FAULT: With the candid work you have that control, but what about the live work? That must be much harder to put your stamp on. Do you ever wish you could have done it differently after the fact?

Alan: Always. When I first arrived at this stage at Glastonbury I thought “how am I going to capture this?!” Do I go down and shoot from the crowd – what do I do? I tried to go to the crowd but I couldn’t get in to it as it was so packed. I mean, if you dropped something it wouldn’t hit the ground. Also, it was a tall stage and I didn’t want to shoot up the guy’s nose and that doesn’t tell the story of the madness. But it’s trying to combine that with Lionel being Lionel that was the difficulty.

FAULT: Well again, it’s the photographer in me talking but I don’t think this could have been a better shot to capture the atmosphere and the composition is just perfect. Lionel is caught right in full flow and even the background is perfectly aligned to the rule of thirds!

Alan: It’s good that you noticed that actually. Lionel likes things to be symmetrical – in his life too. He likes order in everything and particularly in his writing. He likes things to be simple and one word titles.

FAULT: Well, I will leave you to entertain now and enjoy your exhibition!

Alan: Thank you – any time.

Photo courtesy Alan Silfen

Photo courtesy Alan Silfen

Interested in visiting the exhibition? You can find more information via The Dorchester website here.

Words: Robert Baggs

FAULT Magazine: Keeping it real with Counterfeit




Going back a FAULT issue ago, you surely remember Jamie Campbell Bower as our Menswear and Back Cover. Fast-forward and it’s about time we caught up again and had a little chat about his new punk rock band– Counterfeit. This isn’t Jamie’s first go at music – most of you remember The Darling Buds – but Counterfeit is nowhere near that. You can throw it in the ‘past tense’ bin and grow up a little because the boys are miles away from the bubble gum that they used to be. Call it a family affair if you will – you do have two Bowers in the mix now – and add some hardcore spice to it as well because the guys are nothing short of mind-blowing. We won’t be giving away too much; this is definitely a band that you need to go and see live in order to get the point. Throwback to our last interview, Counterfeit was only just taking shape. A year later and with nearly 30 shows under their belts plus a nomination from Kerrang! Magazine, it’s safe to say that they’re here to stay.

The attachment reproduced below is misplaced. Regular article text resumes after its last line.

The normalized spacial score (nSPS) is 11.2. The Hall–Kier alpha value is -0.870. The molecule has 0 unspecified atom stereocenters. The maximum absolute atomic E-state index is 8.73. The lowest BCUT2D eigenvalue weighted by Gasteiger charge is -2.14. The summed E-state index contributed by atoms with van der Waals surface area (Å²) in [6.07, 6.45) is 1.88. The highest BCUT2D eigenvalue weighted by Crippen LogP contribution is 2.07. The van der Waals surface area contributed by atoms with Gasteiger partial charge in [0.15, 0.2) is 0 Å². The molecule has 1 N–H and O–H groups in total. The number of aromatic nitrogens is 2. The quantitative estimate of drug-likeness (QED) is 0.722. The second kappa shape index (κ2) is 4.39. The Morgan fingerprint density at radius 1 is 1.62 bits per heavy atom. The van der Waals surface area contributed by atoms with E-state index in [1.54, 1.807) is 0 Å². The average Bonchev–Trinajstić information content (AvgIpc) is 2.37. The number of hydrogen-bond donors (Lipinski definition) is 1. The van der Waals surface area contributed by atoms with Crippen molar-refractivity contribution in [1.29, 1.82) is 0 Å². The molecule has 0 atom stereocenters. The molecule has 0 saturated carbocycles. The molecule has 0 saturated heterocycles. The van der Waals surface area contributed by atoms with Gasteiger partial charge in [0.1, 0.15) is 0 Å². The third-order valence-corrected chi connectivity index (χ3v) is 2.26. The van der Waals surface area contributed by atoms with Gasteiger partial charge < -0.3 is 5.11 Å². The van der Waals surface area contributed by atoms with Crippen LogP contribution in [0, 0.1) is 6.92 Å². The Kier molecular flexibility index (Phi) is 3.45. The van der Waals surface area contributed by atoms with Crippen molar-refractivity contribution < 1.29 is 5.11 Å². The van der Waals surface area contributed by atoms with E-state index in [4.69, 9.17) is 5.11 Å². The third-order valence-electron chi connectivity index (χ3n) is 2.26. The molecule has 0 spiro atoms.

You toured Europe and the UK with only a few tracks under your belts. Can you remember what your first show was like? 

Jamie: The first time we played in December was the first time we’d been on stage all together, at the O2 Academy in Islington. And we sold it out. It was mental. At that stage, for me anyways, it was a stage of ‘I know how these songs have been written, I know how they’ve been recorded, but are they going to work live?’ Like ‘Is this band actually going to be a band on stage’? We played the first song and, all of the sudden, we realised that it works. Doing something that was a) personal and b) a venture into something that was a completely different beast was an exciting experience and I think we all learned lessons from that show. It was a great first gig, but at the same time, how far the set has come in only 3 tours is miles apart from where it was. It’s a lot angrier, it’s a lot faster, and it’s a lot more fluid than it was back then.

Tristan: If you were to watch that show back to back with our most recent show, you’d see the progression clearly.

Jamie: But the last tour that we did, we started in the UK and went out in Europe. Not being on home territory, there’s this sort of forgiveness that you give yourself. There isn’t as much fear, I suppose. But because we were doing like home territory gigs and the UK is awash with really great bands in whatever genre, there was a trepidation and a definitive apprehension there. So we had to go out there and prove ourselves to the people who see bands every week.


As you mentioned earlier, the UK has a pretentious music market. How big was the pressure to prove yourselves?